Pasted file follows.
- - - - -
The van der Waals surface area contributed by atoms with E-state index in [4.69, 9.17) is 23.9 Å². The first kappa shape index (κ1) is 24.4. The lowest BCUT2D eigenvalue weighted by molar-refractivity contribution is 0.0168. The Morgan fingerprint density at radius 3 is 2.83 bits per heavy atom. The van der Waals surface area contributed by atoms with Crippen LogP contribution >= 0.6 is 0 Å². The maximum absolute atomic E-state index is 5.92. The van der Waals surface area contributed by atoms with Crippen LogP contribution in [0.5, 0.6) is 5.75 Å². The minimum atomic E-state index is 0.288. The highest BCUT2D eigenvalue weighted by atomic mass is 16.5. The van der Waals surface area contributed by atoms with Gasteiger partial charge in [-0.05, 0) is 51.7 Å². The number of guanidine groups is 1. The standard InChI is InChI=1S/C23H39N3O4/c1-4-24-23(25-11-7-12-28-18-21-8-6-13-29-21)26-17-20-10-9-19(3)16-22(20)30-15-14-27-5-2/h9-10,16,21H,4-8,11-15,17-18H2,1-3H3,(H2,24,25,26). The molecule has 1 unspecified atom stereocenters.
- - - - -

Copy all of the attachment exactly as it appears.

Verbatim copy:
The van der Waals surface area contributed by atoms with E-state index in [4.69, 9.17) is 23.9 Å². The first kappa shape index (κ1) is 24.4. The lowest BCUT2D eigenvalue weighted by molar-refractivity contribution is 0.0168. The Morgan fingerprint density at radius 3 is 2.83 bits per heavy atom. The van der Waals surface area contributed by atoms with Crippen LogP contribution >= 0.6 is 0 Å². The maximum absolute atomic E-state index is 5.92. The van der Waals surface area contributed by atoms with Crippen LogP contribution in [0.5, 0.6) is 5.75 Å². The minimum atomic E-state index is 0.288. The highest BCUT2D eigenvalue weighted by atomic mass is 16.5. The van der Waals surface area contributed by atoms with Gasteiger partial charge in [-0.05, 0) is 51.7 Å². The number of guanidine groups is 1. The standard InChI is InChI=1S/C23H39N3O4/c1-4-24-23(25-11-7-12-28-18-21-8-6-13-29-21)26-17-20-10-9-19(3)16-22(20)30-15-14-27-5-2/h9-10,16,21H,4-8,11-15,17-18H2,1-3H3,(H2,24,25,26). The molecule has 1 unspecified atom stereocenters.